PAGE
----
Friday




Yo-Tsu-Ho-Sen and Mimi-Shiro-Sen (Mimi-Jiro)

One of our readers, David, asks:


In the JNDA and elsewhere, there are various names for the types of New Kanei, such as 四ツ寶 銭. Is there a list anywhere of what all these names mean? I note there is one name 耳白 White Ear???? which is not in some of the other catalogues, although it is in JNDA. Has this coin been renamed?

First, we thank David for his questions. Second, although of some interest, we should not get too concerned about names of coins in general. It is like Coca-Cola. Some call it COKE; others call it SODA or POP. No matter what we call it, it is all the same.


Yo-Tsu-Ho-Sen simply refers to those coins made at Edo Kameido, right after Mt. Fuji erupted in 1707. If David lived in Edo during the first-quarter of 18th century, he may have called this series of crude, small coins %&*^#$@!*&, and his term may have sticked for generations to come. He would have been so used to receiving nicely made, large coins with BUN on the reverse. All of a sudden, he is getting these lousy, small coins. I, too, would have called them %&*^#$@!*&.

After seeing this lousy coinage in circulation for seven years, David sees a new coin. It is a very large coin. In fact, it is larger than those BUN coins. This new coin is wide rimmed. So, instead of calling this coin %&*^#$@!*&, he names it MIMI-HIRO-SEN, but he pronounces it as MIMI-SHIRO. David, being a child of Edo, cannot pronounce some letters correctly. Instead of HIRO, he pronounces it SHIRO.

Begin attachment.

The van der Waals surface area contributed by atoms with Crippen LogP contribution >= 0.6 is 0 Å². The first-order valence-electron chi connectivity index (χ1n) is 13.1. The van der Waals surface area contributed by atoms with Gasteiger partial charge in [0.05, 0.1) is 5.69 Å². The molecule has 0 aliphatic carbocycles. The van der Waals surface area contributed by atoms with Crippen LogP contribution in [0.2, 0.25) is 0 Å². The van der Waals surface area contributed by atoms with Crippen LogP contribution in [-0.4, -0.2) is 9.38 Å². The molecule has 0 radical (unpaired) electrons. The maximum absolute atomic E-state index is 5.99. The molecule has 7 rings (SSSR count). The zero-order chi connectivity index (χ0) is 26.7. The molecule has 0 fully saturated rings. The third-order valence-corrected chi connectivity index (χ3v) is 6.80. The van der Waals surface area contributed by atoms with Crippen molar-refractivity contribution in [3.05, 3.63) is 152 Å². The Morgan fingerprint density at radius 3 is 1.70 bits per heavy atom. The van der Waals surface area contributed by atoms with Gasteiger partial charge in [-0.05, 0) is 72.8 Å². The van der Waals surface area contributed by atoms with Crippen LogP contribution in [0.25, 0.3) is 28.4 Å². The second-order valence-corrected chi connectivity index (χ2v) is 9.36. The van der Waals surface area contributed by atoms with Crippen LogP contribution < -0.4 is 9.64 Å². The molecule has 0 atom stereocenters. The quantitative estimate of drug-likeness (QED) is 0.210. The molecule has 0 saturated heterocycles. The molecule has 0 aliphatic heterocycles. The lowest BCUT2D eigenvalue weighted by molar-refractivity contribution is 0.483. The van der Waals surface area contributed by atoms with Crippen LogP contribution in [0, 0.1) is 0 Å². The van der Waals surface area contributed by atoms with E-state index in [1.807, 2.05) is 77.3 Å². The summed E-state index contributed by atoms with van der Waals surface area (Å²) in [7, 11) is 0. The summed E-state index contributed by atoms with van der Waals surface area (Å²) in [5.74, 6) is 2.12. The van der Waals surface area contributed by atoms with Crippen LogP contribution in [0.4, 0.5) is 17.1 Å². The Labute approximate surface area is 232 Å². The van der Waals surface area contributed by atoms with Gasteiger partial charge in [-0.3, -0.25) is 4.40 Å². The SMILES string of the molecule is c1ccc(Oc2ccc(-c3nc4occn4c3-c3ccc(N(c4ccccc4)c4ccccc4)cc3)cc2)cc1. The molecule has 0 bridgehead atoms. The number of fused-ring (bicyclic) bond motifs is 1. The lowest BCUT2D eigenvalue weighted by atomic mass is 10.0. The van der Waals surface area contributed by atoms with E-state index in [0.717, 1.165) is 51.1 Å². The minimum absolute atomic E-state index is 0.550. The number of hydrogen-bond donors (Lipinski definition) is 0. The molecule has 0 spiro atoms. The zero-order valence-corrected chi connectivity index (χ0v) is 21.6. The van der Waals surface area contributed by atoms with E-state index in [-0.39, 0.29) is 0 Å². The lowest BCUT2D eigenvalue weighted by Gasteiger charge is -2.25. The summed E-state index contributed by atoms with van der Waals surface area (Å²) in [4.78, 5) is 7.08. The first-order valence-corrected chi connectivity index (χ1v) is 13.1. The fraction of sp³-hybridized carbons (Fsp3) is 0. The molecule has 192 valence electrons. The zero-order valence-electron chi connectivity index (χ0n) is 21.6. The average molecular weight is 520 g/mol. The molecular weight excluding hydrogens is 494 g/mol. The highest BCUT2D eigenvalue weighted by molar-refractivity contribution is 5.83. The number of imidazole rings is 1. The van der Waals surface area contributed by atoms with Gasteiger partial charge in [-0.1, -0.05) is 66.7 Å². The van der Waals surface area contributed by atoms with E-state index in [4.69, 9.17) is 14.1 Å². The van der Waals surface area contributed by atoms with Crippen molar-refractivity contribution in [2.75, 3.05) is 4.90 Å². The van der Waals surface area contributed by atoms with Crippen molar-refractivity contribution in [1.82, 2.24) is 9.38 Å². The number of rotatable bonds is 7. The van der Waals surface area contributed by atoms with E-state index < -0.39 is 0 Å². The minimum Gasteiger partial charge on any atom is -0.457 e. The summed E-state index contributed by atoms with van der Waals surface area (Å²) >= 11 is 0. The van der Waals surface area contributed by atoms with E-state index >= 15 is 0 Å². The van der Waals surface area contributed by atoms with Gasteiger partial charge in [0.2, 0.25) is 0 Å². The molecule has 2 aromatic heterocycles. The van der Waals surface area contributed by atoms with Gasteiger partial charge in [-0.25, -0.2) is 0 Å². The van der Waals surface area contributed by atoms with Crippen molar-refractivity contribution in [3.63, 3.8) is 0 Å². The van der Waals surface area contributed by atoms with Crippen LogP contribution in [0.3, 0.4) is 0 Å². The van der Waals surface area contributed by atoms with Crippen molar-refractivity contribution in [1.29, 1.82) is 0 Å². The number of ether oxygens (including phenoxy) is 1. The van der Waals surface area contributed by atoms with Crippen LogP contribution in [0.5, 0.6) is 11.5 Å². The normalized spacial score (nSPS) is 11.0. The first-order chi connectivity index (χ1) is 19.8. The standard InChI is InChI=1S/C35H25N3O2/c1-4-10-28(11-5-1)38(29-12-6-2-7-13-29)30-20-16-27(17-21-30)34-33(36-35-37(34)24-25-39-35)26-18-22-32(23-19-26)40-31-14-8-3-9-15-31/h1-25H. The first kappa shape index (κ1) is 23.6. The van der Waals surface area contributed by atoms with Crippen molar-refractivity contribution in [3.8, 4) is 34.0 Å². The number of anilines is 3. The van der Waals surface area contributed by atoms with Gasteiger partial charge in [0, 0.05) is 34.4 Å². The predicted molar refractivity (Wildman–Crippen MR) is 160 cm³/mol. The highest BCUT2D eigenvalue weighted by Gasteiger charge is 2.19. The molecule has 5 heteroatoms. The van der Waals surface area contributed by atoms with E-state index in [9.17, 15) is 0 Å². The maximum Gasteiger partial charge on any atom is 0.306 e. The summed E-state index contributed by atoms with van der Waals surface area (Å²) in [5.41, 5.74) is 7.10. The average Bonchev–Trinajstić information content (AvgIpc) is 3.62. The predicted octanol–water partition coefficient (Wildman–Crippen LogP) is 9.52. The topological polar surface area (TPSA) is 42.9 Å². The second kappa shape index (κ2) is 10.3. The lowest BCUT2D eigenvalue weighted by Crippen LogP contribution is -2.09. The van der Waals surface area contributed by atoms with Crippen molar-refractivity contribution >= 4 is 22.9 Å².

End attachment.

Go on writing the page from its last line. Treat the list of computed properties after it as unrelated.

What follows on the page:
If one were to use Yahoo translator, this combination of characters 耳白would yield "white ear." Although this character 耳 means "ear," most of the time, in this case it means "flair." We call our ears "ears" because we were told to do so. Before this word existed, our ears were nothing more than a pair of flairs that stuck out from our big heads. When David called it MIMI, he was referring to the rim of the coin. This new coin does have a very wide rim. As for 白, this character does mean"white." But David's original word is HIRO 広, meaning "wide." So, the original term was MIMI-HIRO 耳広, meaning wide rim.


David asks, "Is there a list anywhere of what all these names mean?"Yup! If David is diligent and have an excellent understanding of Japanese language, he can search the web and compile such a list.

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